Dean was, of course, absolutely correct - not one dime of Jack Abramoff money ever went to any Democrat.

But here comes the spin: the RNC promptly made a masterful attempt to drag Democrats into the very Republican Jack Abramoff scandal with this stunningly-crafted piece of literature:

Howard Dean can engage in all the Clintonian word games he wants, but the bottom line is Democrats have been on the receiving end of Abramoff affiliated money. Efforts by Abramoff Democrats to indicate otherwise only reminds Americans that their minority party is overtly hypocritical and will stop at nothing to score cheap political points. Our country expects its leaders to speak the truth, rather than engage in a partisan blame game when it behooves them politically.

Excuse me, "Abramoff Democrats?"

You mean Jack "Bush Pioneer" Abramoff? Jack "K Street Project" Abramoff? Jack "It is not our job to seek peaceful coexistence with the Left, our job is to remove them from power permanently" Abramoff?

Honestly, I think someone needs to hide the RNC's crack pipe.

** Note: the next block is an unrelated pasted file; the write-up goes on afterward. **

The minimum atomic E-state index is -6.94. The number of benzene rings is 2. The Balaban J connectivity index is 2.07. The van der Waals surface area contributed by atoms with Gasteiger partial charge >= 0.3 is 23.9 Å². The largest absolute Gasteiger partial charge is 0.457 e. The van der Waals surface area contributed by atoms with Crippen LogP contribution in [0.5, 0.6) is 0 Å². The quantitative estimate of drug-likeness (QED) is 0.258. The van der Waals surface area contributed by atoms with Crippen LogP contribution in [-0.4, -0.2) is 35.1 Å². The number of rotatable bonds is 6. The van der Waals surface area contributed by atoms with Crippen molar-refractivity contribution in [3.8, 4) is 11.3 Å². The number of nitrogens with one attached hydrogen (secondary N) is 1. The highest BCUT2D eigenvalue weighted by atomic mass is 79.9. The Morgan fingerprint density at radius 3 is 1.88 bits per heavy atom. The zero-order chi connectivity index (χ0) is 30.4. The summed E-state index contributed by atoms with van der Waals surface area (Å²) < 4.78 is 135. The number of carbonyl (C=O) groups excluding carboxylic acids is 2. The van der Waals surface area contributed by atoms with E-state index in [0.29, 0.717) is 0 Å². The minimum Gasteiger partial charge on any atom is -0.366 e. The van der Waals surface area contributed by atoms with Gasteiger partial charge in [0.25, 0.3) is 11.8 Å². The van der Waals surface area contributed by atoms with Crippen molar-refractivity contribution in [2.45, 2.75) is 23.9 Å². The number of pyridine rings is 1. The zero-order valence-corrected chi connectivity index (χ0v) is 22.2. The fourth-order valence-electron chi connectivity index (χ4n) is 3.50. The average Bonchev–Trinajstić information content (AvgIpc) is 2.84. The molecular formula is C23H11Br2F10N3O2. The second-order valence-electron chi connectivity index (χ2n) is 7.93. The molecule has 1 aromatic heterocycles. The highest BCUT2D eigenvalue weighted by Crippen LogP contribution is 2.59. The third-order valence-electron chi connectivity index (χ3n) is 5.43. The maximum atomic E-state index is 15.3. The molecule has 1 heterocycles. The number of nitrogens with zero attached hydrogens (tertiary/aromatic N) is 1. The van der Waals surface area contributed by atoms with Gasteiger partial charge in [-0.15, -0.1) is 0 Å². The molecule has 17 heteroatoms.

6General Hayden unconstitutional
Let's get back to Constitutional issues for a moment - last week General Michael Hayden, principal deputy director of National Intelligence, gave a news conference on the NSA's warrantless wiretapping scandal. Let's just say it didn't go too well. From the transcript:

Q: Jonathan Landay with Knight Ridder. I'd like to stay on the same issue, and that had to do with the standard by which you use to target your wiretaps. I'm no lawyer, but my understanding is that the Fourth Amendment of the Constitution specifies that you must have probable cause to be able to do a search that does not violate an American's right against unlawful searches and seizures. Do you use -

HAYDEN: No, actually - the Fourth Amendment actually protects all of us against unreasonable search and seizure.

Q: But the -

HAYDEN: That's what it says.

Q: But the measure is probable cause, I believe.

HAYDEN: The amendment says unreasonable search and seizure.

Q: But does it not say probable -

HAYDEN: No. The amendment says -

Q: The court standard, the legal standard -